Your healthcare provider or a certified diabetes care and education specialist (CDCES) can teach you and/or a caregiver how to use it. They will instruct you on when and how often you need to test your blood glucose levels at home, such as when you first wake up and before eating, two hours after a meal, or at bedtime. 

You might qualify for a continuous glucose monitor (CGM), depending on your diagnosis. This small wearable device automatically checks your blood glucose levels throughout the day and night. Blood glucose levels are wirelessly sent to a separate receiver or smart device where you can read the results.

Balancing Self-Management and Conventional Treatments With a Provider

Managing your blood glucose levels is often a joint effort between you and your healthcare team. While you are in charge of the day-to-day management of your glucose levels, your healthcare provider can recommend an individualized treatment plan to help keep your blood glucose levels in a normal range. 

If you have concerns or questions about your treatment plan, be sure to bring it up with your healthcare provider. They have your best interests in mind and want you to feel happy and confident in your treatment and management plan.

Daily Hyperglycemia Management 

If you are at risk for hyperglycemia or experience hyperglycemia often, you should actively manage your blood sugar levels on a daily basis. Follow the treatment plan recommended by your healthcare provider, which may include:


Hyperglycemia is high blood glucose levels. Symptoms include increased thirst and urination, blurred vision, and tingling in the hands and feet. Hyperglycemia often occurs in people with diabetes but can also occur in people without diabetes.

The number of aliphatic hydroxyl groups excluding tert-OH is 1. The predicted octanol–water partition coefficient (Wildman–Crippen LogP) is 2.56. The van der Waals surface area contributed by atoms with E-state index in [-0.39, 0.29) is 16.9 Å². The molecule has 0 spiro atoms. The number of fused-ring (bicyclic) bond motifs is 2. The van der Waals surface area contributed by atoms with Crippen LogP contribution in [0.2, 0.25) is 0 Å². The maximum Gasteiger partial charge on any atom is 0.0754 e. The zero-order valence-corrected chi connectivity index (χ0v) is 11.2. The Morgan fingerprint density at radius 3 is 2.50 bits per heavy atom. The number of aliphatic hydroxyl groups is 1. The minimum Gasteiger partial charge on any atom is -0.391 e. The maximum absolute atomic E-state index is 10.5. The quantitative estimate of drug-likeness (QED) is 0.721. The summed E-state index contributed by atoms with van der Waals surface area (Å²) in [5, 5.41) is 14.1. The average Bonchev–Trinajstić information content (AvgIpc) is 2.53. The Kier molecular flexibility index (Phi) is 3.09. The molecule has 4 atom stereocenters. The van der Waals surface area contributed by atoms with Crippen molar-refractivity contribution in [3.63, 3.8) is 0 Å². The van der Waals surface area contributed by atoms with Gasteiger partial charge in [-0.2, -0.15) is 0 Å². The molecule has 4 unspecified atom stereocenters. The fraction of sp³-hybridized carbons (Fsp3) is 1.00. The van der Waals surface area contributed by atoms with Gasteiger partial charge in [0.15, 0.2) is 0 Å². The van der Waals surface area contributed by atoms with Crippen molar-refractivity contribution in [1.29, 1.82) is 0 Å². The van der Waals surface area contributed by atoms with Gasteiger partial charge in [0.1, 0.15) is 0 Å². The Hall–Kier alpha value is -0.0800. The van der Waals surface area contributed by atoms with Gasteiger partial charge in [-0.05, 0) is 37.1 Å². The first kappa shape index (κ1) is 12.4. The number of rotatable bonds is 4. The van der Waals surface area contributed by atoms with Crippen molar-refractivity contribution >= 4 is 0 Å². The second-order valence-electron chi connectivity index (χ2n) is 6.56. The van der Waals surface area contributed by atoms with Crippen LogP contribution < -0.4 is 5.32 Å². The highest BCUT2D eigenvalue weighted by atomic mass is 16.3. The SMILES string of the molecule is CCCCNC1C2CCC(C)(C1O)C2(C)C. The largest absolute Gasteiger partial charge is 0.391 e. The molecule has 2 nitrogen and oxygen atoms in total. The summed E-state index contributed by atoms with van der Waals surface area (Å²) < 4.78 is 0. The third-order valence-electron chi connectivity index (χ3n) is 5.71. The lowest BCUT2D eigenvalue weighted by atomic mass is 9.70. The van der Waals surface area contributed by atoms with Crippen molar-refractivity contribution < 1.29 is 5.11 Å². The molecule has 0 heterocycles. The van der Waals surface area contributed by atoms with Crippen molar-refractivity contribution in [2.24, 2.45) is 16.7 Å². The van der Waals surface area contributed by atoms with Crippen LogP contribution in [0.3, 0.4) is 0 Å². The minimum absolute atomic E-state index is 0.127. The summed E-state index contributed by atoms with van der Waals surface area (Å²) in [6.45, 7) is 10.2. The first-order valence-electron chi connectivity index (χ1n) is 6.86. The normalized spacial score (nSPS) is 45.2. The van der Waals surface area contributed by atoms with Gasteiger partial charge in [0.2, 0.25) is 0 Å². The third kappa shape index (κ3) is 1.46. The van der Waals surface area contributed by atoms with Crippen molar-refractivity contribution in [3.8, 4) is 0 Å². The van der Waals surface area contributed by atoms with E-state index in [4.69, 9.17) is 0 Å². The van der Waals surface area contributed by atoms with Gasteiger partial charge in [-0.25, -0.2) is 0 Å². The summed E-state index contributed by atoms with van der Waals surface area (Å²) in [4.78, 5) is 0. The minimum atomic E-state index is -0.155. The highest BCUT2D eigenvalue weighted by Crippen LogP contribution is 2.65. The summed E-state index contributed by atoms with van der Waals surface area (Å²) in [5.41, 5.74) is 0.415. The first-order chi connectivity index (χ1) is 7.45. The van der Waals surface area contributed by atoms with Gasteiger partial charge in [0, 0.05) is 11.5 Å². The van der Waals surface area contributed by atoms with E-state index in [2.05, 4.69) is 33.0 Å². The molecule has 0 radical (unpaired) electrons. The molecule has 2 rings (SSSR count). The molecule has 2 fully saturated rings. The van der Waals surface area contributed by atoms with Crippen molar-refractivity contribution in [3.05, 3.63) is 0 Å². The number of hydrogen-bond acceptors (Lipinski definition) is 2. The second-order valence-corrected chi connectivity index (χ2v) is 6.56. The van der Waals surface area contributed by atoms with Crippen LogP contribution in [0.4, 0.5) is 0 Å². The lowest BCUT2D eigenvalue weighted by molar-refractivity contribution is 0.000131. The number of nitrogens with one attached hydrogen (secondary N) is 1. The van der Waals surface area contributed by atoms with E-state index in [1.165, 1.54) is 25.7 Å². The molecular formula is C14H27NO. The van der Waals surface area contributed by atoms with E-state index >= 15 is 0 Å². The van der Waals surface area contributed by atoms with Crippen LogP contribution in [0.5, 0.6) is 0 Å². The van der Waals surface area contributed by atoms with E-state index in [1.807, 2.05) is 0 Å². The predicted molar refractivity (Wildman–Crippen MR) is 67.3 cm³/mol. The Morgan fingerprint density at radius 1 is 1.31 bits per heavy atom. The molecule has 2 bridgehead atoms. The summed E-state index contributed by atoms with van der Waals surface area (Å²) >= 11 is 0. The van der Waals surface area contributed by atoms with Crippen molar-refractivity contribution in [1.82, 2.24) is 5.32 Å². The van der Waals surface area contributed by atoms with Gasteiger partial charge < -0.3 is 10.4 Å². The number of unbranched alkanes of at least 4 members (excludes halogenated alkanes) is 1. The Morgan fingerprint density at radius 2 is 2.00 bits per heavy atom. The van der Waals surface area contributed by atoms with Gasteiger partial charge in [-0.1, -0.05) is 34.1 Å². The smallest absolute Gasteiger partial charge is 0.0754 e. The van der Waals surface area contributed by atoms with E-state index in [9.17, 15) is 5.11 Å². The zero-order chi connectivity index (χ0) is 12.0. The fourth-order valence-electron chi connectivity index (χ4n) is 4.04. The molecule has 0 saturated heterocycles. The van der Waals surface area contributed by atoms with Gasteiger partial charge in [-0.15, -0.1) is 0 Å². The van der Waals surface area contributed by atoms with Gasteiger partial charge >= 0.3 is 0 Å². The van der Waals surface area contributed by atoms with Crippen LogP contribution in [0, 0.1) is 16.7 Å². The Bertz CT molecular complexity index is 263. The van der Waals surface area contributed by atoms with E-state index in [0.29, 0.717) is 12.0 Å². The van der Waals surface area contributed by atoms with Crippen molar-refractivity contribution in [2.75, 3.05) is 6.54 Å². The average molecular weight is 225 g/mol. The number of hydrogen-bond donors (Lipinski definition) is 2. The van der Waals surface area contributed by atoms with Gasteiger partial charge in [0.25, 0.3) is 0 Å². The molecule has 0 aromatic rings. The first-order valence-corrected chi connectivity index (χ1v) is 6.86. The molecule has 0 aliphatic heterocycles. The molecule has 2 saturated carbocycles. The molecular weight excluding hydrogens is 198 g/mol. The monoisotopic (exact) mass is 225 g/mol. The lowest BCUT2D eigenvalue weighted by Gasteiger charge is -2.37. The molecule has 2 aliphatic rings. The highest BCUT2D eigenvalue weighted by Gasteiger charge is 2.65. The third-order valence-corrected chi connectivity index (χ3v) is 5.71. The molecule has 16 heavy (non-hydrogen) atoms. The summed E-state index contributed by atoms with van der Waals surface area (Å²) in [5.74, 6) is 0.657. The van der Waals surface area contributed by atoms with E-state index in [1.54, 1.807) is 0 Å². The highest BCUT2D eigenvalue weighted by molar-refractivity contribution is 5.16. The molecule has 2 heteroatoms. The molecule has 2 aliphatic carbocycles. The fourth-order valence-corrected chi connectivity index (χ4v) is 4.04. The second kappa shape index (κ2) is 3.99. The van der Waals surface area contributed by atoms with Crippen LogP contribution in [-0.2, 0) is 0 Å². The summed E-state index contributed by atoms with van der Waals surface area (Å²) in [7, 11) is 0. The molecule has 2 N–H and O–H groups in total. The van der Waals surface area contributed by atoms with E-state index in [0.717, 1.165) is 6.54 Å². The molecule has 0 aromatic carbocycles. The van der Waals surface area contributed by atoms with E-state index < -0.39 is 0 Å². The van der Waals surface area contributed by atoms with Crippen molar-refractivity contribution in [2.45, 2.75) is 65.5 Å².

Causes of hyperglycemia include insulin resistance, lack of insulin production, certain medications, stress, and some medical conditions.

A healthcare provider can perform tests for hyperglycemia, such as an A1C, fasting and random plasma glucose, and oral glucose tolerance test. Seek emergency medical attention if you experience any symptoms of diabetic ketoacidosis or hyperglycemic hyperosmolar syndrome.

Treatment for hyperglycemia may include insulin or another medication, following a healthful diet, exercising regularly, and monitoring blood glucose levels at home.

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Verywell Health uses only high-quality sources, including peer-reviewed studies, to support the facts within our articles. Read our editorial process to learn more about how we fact-check and keep our content accurate, reliable, and trustworthy.
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By Brittany Poulson, MDA, RDN, CD, CDCES
Brittany Poulson, MDA, RDN, CDCES, is a registered dietitian and certified diabetes care and education specialist.